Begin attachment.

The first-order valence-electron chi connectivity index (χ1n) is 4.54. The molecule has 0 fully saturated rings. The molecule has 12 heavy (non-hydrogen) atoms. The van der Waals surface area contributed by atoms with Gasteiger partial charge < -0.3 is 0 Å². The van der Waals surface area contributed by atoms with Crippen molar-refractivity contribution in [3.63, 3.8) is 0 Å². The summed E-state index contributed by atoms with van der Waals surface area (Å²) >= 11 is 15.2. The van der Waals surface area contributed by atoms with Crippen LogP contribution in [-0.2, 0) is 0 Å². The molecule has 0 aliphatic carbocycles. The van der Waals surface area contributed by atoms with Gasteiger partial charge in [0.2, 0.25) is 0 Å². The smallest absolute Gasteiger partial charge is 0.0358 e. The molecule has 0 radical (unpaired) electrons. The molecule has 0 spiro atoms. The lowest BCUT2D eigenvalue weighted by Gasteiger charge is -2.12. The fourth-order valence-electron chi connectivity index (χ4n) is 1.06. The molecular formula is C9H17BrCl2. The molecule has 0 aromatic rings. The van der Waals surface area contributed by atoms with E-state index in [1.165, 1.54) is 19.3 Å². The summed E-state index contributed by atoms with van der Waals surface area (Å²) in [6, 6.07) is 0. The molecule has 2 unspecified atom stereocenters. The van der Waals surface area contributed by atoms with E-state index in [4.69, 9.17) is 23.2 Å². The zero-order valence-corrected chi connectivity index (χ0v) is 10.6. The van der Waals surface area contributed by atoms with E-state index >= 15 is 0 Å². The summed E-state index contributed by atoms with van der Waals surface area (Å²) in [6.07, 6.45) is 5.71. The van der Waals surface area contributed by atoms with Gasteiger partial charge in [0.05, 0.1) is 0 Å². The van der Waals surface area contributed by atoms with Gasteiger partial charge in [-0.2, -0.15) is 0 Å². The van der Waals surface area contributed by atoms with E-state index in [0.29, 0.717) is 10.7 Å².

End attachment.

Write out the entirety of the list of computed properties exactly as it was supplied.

The first-order valence-electron chi connectivity index (χ1n) is 4.54. The molecule has 0 fully saturated rings. The molecule has 12 heavy (non-hydrogen) atoms. The van der Waals surface area contributed by atoms with Gasteiger partial charge < -0.3 is 0 Å². The van der Waals surface area contributed by atoms with Crippen molar-refractivity contribution in [3.63, 3.8) is 0 Å². The summed E-state index contributed by atoms with van der Waals surface area (Å²) >= 11 is 15.2. The van der Waals surface area contributed by atoms with Crippen LogP contribution in [-0.2, 0) is 0 Å². The molecule has 0 aliphatic carbocycles. The van der Waals surface area contributed by atoms with Gasteiger partial charge in [0.2, 0.25) is 0 Å². The smallest absolute Gasteiger partial charge is 0.0358 e. The molecule has 0 radical (unpaired) electrons. The molecule has 0 spiro atoms. The lowest BCUT2D eigenvalue weighted by Gasteiger charge is -2.12. The fourth-order valence-electron chi connectivity index (χ4n) is 1.06. The molecular formula is C9H17BrCl2. The molecule has 0 aromatic rings. The van der Waals surface area contributed by atoms with E-state index in [1.165, 1.54) is 19.3 Å². The summed E-state index contributed by atoms with van der Waals surface area (Å²) in [6, 6.07) is 0. The molecule has 2 unspecified atom stereocenters. The van der Waals surface area contributed by atoms with E-state index in [4.69, 9.17) is 23.2 Å². The zero-order valence-corrected chi connectivity index (χ0v) is 10.6. The van der Waals surface area contributed by atoms with E-state index >= 15 is 0 Å². The summed E-state index contributed by atoms with van der Waals surface area (Å²) in [6.07, 6.45) is 5.71. The van der Waals surface area contributed by atoms with Gasteiger partial charge in [0.05, 0.1) is 0 Å². The van der Waals surface area contributed by atoms with Gasteiger partial charge in [-0.2, -0.15) is 0 Å². The van der Waals surface area contributed by atoms with E-state index in [0.29, 0.717) is 10.7 Å².